“The relationship between Wellington’s Port and Chamber of Commerce goes all the way back to the Chamber’s founding in 1856, when the paramount issue at the time for merchants and businesspeople was inefficient harbour infrastructure which was slowing down cargo handling processes.”

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13 comments:

  1. Traveller, 27. November 2020, 10:23

    Not much space for people to enjoy more of the waterfront – just buildings, buildings and more buildings. A ‘vision’ from the 1990s that does nothing to enhance our beautiful harbour.

     
  2. Grass Roots, 27. November 2020, 10:54

    I really don’t think they should be building anything on that land. This is a pipe dream but how about a swap deal with car yards on Kent Terrace. They only need a car park and minimal structures – then you free up land for apartments in town. This would also be the perfect place for a light rail terminal directly opposite the train station.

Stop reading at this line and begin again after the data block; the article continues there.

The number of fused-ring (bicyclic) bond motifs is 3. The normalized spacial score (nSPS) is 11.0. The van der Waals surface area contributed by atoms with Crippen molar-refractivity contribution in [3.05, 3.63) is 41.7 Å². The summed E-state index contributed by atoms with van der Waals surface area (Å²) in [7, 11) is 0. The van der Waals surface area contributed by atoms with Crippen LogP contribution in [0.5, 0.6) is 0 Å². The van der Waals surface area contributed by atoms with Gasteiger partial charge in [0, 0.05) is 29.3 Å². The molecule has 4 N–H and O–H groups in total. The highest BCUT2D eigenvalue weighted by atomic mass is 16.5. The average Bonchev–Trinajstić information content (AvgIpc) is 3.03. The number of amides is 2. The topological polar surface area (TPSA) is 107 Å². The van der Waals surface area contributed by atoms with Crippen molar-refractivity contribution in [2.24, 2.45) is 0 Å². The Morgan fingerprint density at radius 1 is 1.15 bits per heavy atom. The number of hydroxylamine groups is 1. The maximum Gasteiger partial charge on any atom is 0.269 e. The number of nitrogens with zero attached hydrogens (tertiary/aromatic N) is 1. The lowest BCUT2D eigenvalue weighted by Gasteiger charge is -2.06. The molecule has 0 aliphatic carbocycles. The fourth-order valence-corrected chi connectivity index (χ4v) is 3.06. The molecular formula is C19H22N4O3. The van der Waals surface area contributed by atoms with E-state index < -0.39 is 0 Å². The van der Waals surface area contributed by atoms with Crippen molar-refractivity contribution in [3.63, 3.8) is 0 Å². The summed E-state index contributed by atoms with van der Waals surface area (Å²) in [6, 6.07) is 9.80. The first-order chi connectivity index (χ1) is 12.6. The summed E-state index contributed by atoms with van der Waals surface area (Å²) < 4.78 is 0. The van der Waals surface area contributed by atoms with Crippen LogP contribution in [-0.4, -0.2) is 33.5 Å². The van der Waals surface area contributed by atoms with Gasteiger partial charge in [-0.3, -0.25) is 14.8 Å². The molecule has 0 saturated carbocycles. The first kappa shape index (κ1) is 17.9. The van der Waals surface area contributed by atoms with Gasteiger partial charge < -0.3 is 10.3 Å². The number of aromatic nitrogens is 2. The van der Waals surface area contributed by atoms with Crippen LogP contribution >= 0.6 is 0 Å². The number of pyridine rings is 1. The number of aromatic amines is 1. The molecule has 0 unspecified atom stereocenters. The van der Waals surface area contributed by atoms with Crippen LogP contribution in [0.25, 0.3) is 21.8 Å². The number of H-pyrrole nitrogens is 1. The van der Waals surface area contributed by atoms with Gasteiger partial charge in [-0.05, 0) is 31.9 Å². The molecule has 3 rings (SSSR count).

3. michael, 27. November 2020, 12:31

    I think they are planning for too many buildings. Why not develop it as an big international park and start by putting the Chinese Garden there?

     
  4. Toni, 27. November 2020, 12:33

    I will support anything that prevents Kiwirail from destroying our harbour.

     
  5. Kara, 27. November 2020, 12:52

    Doesn’t anyone from the port authority remember the damage caused by the 7.8 quake? This is mostly reclaimed land and subject to severe shaking on the Mercalli scale. Far better to build on land which is more consolidated .

     
  6. Chris Horne, 27. November 2020, 16:36

    To put a second generation of buildings on that “reclaimed” land would be almost akin to putting buildings on quicksand. The designers, structural engineers, architects and suppliers of building materials, plus those who granted consent for the construction of the buildings, plus WCC building inspectors, responsible for over-seeing the construction of the BNZ building and the Statistics building, both of which failed during the Kaikoura ‘quake, should surely be held to account for those failures. I am not aware of any legal proceedings to prosecute the people involved. The “she’ll be right mate” attitude has caused the waste of millions of dollars spent on designing and erecting those buildings, then demolishing them after the Kaikoura earthquake.